Building an LDAP cluster using LVS and NetWare real servers
Improve resilience of LDAP service on an existing network through introduction of a load balancer with fail over/fail back capability for LDAP and LDAPS requests to NetWare 6.5 eDirectory servers. The fail over/fail back checks must determine whether the service is truly available (i.e. that a valid request returns a valid response). The network has a flat structure and this cannot change . Therefore the solution needs to work in a flat network where all computers can communicate directly with each other.
A separate load balancer is required, and there are two possible solutions for how communications will work
1. NAT based. All requests are addressed to the Load Balancer which forwards them to the real servers. In addition, the from address must be re-written on all forwarded requests so that responses come back through the load balancer, otherwise the response packets would go direct to the original requester and be rejected (this is due to the flat network, normally when NAT is used like this, the load balancer is the default gateway). High(er) processing overhead, lack of transparency of where requests are coming from on the realservers.
2. Direct routing. All requests come to the Load Balancer and are redirected to the same IP address on the Load Balancers, which then respond directly to the original requestor. Because this reponse appears to come from the ip address that the original request was sent to, it is accepted. This solution works fine in a flat network (as well as a routed one), but requires addresses to be bound onto the same interface as the real IP address on the real servers without the servers advertising this IP address through ARP (See ARP Issues in LVS/DR and LVS/TUN Clusters).
Direct routing chosen due to limitations of NAT. Linux Virtual Server selected as load balancer since it is free, easy to set up and easy to configure and monitor.
One LVS director, two real servers – all on same subnet as clients.
Installation and initial configuration
- Install Debian Stable (Sarge)
- Get ip_vs loading in the kernel by adding it to /etc/modules and rebooting
- Check module loaded with lsmod
- Following UltraMonkey installation, run /usr/bin/enc2xs -C <- required for the LDAP negotiate check
For the test configuration, hearbeat was not used, ldirectord was
The load balancer is given a primary IP on eth0 of 10.0.0.32 and a service VIP of 10.0.4.1 on eth0:1. The real servers have primary IPs of 10.0.3.1 (real server 1) and 10.0.3.2 (real server 2). Both have the 10.0.4.1 VIP bound in as a secondary on the same interface as the primary IP of the server, and set not to advertise this address through ARP.
In the test setup the real servers are NetWare running eDirectgory. Non-ARP secondaries are installed by:
- Start INETCFG from the Console
- Select BINDINGS
- Select the card with the primary address bound to it
- Select Secondary IP Address Support
- Enable it an add the VIP as a secondary IP Address, with ARPABLE set to No.
I've done this on NetWare 6.5 SP2, but haven't tried it on earlier versions.
Following stanzas in ldirectord are a full config for two LDAP Virtual Servers (one LDAP, on LDAPS) with two Real Servers. Remember that each line except the ones starting "virtual" need to start with a <TAB>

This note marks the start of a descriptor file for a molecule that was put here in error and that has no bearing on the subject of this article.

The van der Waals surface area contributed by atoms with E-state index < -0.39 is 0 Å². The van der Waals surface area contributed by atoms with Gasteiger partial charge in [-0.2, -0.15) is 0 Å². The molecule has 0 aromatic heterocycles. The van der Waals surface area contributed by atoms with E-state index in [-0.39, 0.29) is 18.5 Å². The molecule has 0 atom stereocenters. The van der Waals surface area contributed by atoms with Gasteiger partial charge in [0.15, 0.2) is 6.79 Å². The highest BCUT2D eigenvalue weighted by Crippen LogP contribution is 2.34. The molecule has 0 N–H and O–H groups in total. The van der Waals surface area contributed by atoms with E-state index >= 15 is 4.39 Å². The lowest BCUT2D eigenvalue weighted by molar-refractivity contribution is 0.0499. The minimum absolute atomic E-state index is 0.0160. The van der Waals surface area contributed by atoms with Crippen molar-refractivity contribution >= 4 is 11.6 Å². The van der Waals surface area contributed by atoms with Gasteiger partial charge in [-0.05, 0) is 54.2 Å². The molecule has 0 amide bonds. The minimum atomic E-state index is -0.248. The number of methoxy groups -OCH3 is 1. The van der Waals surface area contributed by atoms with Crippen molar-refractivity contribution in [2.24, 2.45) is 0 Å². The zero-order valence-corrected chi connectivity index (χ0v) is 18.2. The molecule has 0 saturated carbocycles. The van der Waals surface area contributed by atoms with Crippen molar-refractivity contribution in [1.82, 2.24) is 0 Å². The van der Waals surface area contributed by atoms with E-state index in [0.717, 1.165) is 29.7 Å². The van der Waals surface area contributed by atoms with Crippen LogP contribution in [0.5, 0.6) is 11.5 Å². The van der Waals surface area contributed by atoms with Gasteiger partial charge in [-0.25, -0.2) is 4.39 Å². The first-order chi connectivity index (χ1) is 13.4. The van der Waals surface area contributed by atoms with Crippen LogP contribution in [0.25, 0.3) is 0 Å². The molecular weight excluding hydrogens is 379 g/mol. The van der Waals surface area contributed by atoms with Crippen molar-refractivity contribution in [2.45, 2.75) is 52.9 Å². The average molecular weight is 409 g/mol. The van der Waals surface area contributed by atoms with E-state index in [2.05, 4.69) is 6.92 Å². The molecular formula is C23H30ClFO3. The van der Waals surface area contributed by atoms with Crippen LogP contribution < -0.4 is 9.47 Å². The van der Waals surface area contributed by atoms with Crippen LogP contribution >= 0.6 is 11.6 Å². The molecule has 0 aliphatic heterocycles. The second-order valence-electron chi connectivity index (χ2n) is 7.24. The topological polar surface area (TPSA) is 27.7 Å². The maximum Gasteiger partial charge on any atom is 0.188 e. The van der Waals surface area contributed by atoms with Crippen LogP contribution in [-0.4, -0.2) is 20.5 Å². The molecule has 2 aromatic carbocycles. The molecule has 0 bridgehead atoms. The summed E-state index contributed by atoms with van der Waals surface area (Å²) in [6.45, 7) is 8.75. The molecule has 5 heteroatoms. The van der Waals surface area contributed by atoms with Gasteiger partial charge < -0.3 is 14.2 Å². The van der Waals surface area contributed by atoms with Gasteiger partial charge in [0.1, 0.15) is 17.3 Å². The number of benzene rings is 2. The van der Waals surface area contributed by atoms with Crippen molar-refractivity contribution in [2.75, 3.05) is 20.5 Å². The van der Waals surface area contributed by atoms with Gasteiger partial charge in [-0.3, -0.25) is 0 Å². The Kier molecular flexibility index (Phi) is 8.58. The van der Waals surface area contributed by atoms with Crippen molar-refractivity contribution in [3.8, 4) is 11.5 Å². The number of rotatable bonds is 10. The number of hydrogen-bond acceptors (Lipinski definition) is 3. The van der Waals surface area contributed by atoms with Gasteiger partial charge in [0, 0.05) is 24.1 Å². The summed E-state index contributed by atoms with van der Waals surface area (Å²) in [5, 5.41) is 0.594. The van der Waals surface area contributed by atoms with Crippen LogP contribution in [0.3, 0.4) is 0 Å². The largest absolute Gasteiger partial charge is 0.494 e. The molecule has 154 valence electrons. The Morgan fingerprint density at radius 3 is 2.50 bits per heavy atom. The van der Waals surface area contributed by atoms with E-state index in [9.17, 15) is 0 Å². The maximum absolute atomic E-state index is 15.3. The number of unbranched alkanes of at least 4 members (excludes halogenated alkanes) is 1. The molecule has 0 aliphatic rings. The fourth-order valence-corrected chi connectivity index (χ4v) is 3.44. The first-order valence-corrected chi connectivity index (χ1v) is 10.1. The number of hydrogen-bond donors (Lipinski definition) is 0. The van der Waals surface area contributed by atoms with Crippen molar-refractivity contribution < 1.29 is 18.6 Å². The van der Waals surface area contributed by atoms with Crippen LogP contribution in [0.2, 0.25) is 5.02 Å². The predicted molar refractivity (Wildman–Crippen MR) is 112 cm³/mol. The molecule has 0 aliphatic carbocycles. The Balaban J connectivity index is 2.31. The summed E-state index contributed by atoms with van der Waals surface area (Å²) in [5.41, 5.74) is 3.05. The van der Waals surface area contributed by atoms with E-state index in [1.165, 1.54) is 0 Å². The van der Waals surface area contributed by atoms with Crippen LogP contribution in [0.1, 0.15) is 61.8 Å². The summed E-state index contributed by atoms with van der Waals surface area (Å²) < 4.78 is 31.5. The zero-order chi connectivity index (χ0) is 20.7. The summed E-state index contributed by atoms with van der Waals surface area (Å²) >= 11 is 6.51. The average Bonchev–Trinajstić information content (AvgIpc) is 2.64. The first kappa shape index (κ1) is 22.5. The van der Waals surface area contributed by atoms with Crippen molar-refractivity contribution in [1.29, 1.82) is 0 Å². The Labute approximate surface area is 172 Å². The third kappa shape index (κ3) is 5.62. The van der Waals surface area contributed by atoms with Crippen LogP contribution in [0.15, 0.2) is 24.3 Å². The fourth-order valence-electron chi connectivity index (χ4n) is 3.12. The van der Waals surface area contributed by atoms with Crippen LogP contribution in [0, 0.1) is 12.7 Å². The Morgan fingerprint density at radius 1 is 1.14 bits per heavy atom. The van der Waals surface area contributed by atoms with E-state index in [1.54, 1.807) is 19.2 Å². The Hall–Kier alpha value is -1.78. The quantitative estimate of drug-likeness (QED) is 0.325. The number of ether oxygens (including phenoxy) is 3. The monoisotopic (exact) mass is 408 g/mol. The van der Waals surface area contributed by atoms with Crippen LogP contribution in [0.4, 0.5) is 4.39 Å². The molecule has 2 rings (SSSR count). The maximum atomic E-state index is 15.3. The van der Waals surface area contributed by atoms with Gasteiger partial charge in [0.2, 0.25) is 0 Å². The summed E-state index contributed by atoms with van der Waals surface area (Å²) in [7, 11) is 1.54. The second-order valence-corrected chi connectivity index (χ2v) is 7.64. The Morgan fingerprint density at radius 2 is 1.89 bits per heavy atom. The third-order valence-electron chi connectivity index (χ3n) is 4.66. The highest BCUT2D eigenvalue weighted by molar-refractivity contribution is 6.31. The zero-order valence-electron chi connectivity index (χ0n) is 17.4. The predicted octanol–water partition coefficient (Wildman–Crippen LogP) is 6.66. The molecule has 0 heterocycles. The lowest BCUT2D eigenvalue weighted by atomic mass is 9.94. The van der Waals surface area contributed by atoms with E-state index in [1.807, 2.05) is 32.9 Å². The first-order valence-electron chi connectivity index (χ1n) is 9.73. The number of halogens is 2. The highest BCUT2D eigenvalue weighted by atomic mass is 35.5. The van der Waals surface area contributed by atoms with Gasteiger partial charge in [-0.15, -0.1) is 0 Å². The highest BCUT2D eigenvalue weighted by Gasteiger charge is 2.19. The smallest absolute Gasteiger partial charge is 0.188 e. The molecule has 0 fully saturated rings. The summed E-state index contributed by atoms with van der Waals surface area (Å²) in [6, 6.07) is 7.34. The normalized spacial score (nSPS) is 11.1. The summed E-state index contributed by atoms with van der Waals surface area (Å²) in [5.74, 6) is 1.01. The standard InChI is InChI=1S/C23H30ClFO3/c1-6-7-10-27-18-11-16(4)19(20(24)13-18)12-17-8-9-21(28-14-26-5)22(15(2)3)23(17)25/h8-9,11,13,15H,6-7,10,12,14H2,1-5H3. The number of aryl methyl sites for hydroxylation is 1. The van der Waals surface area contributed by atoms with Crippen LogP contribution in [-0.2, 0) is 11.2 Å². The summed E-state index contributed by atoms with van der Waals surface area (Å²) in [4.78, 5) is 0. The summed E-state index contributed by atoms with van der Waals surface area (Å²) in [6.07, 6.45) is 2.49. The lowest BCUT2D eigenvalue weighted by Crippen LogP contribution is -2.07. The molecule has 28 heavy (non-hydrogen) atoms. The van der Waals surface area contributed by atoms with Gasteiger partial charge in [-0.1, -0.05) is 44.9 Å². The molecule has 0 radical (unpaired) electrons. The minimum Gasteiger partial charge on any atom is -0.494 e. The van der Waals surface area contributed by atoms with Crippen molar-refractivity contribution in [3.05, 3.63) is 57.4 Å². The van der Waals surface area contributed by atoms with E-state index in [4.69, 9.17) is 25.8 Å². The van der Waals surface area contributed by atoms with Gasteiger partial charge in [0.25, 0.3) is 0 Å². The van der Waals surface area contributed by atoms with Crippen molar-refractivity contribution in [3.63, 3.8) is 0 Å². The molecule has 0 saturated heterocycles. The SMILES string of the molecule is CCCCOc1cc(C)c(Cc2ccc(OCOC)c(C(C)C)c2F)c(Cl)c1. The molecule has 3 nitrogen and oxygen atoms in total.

virtual=10.0.4.1:636 real=10.0.3.1:636 gate real=10.0.3.2:636 gate service=ldap checktype=negotiate checkport=389 negotiatetimeout=10 request="o=users" receive="o=USERS" scheduler=rr protocol=tcp quiescent=yes checktimeout=10 checkinterval=10 virtual=10.0.4.1:389 real=10.0.3.1:389 gate real=10.0.3.2:389 gate service=ldap checktype=negotiate negotiatetimeout=10 request="o=users" receive="o=USERS" scheduler=rr protocol=tcp quiescent=yes checktimeout=10 checkinterval=10
Negotiate is used to monitor the availability of the real LDAP servers. The alternative is simply to monitor that there is a process listening on the service port on the real server. This does not allow for either the service to have become degraded through high load, causing it to be slow to response, or a fault causing it to cease responding to requests, even though there is still a process listening on the port. Not that the LDAPS service still uses LDAP port 389 to monitor the real servers since ldirectord cannot do LDAPS.
In the ldirectord daemon that monitors the availability of a real LDAP server, a simple request is performed for a name context. In the example above this context is o=users. Ldirectord performs an anonymous bind and searches at this context with a search scope of base. As long as anonymous access is allowed, the context itself is returned. Please note that the "receive" parameter must match exactly what is returned, including case (unless you want to get into using regular expressions).
The result of all this is that the availability of the real servers is checked every 10 seconds with a simple anonymous bind a request. If a valid response does not come within 10 seconds the server is marked quiescent and no further new connections are routed to it.
Quiescent or not? In LVS, a quiescent real server had no new connections directed to it, but existing connections are maintained. This is useful is the request that caused the real server to be slow to respond was a large or complex query since the results would still be passed returned, which would not be the case if the server was non-quiescent and was taken out of the available server list completely, with existing connections terminated. It is less useful if you use persistent connections for connection pooling (for example), where persistent connections are used to avoid the overhead of constantly creating new connections. In this case it would be best to have the real server non-quiescent since a connection pool should remove this connection from the pool (and create a new one in it's place).